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Suicide attack brings pressure on Sharon to reverse withdrawal

SPECIAL TO WORLD TRIBUNE.COM
Wednesday, August 20, 2003

JERUSALEM Israel's government has come under pressure to suspend an agreement to withdraw from four cities in the West Bank in wake of a Palestinian suicide bombing on an Israeli bus.

Officials said Israeli Prime Minister Ariel Sharon has been besieged by most of his Cabinet to delay a withdrawal from at least two West Bank cities scheduled for Thursday. The two cities expected to be evacuated by Israel's military were Jericho and Kalkilya.

Both Hamas and Islamic Jihad claimed responsibility for the attack. The Hamas bomber was identified as a 29-year-old Islamic cleric and teacher from Hebron, Middle East Newsline reported.



"There is tremendous pressure for Israel to cancel all agreements with the Palestinian Authority and launch a major operation against [PA Chairman Yasser] Arafat and terrorist organizations," a senior official said. "There is a call for immediate action."

Defense Minister Shaul Mofaz has suspended all military talks between Israel and the PA and imposed a siege on the West Bank and Gaza Strip. Officials said the two sides were to have discussed an imminent withdrawal from Jericho and Kalkilya.

On late Tuesday, a Palestinian suicide attacker, who carried a bomb of five kilograms, blew himself up on a crowded Israeli bus in northern Jerusalem. At least 19 people were killed and more than 100 others, many of them youngsters, were injured in the attack.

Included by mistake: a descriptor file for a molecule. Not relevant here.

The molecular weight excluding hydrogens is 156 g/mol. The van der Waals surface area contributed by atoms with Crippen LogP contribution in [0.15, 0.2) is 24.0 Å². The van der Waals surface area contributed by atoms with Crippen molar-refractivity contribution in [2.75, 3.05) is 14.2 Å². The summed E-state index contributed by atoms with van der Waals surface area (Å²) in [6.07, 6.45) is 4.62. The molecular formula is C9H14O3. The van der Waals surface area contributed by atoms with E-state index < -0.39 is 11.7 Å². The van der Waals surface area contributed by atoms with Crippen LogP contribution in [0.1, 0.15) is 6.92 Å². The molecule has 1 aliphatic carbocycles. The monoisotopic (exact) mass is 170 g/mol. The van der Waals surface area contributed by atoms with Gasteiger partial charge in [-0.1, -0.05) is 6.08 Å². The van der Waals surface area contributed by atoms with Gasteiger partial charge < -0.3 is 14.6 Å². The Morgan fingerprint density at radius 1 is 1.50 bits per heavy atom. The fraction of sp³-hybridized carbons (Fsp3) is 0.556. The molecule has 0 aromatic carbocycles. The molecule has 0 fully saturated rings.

The Israeli bus was heading from the Western Wall toward Orthodox Jewish neighborhoods in the city. Officials said several of those injured were believed to have been U.S. citizens.

The bombing was the bloodiest since Palestinian insurgency groups declared a truce on June 29. Last week, Hamas and the ruling Fatah movement staged two suicide strikes in Israel and in the West Bank city of Ariel.

"We are at a crossroad," Justice Minister Yosef Lapid said. "This is not just another attack. This is the attack that will determine whether we will go toward peace or head for a struggle."

Officials said most Cabinet ministers, particularly from the ruling Likud Party, want the prime minister to suspend all military redeployment in the West Bank and the Gaza Strip. But they said Sharon would not seek to undermine the Palestinian Authority, including Prime Minister Mahmoud Abbas, without the approval of the United States.

Overnight Wednesday, senior U.S. officials, including Secretary of State Colin Powell, called Sharon and Foreign Minister Silvan Shalom and urged restraint.

"Sharon will likely order additional military operations in the West Bank, but won't stop the process," a senior official said.

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